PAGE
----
Description: This book is not really for beginners, but graduate students with some minimal experience in set theory and formal logic will find it a valuable self-teaching tool, particularly in regard to forcing. It is far easier to read than a true reference work such as Jech, Set Theory. It may be the best textbook from which to learn forcing, though it has the disadvantage that the exposition of forcing relies somewhat on the earlier presentation of Martin's axiom.

Description: First published round 1935, this text was a pioneering "reference" text book in topology, already incorporating many modern concepts from set-theoretic topology, homological algebra and homotopy theory.

Description:First published in the mid-1950s,for many years the only introductory graduate level textbook in the U.S.A. teaching the basics of point set, as opposed to algebraic, topology. Prior to this the material, essential for advanced study in many fields, was only available in bits and pieces from texts on other topics or journal articles.

Description: This short book introduces the main concepts of differential topology in Milnor's lucid and concise style. While the book does not cover very much, its topics are explained beautifully in a way that illuminates all their details.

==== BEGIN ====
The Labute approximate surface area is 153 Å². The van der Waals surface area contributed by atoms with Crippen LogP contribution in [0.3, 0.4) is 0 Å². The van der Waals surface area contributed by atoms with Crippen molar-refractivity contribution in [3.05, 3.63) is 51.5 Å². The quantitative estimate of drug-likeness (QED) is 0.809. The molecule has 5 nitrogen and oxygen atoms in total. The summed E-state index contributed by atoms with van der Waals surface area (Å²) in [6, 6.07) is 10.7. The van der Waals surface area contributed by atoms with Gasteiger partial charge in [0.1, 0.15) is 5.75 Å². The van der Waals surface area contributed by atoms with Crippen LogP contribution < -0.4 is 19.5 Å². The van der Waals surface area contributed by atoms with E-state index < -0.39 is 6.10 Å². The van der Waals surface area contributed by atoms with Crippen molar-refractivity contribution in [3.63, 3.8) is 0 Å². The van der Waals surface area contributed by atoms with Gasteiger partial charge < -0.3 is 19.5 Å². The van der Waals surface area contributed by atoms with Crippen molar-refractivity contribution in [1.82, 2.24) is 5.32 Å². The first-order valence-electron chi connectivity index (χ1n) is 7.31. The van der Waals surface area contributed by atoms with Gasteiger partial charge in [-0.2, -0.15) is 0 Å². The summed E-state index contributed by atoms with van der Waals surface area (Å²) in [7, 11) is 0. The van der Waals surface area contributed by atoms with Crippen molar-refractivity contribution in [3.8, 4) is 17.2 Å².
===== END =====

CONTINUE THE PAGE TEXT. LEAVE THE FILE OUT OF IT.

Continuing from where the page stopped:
Description: An historical study of number theory, written by one of the 20th century's greatest researchers in the field. The book covers some thirty six centuries of arithmetical work but the bulk of it is devoted to a detailed study and exposition of the work of Fermat, Euler, Lagrange, and Legendre. The author wishes to take the reader into the workshop of his subjects to share their successes and failures. A rare opportunity to see the historical development of a subject through the mind of one of its greatest practitioners.

Description: This book was first published in 1938, and is still in print, with the latest edition being the 6th (2008). It is likely that almost every serious student and researcher into number theory has consulted this book, and probably has it on their bookshelf. It was not intended to be a textbook, and is rather an introduction to a wide range of differing areas of number theory which would now almost certainly be covered in separate volumes. The writing style has long been regarded as exemplary, and the approach gives insight into a variety of areas without requiring much more than a good grounding in algebra, calculus and complex numbers.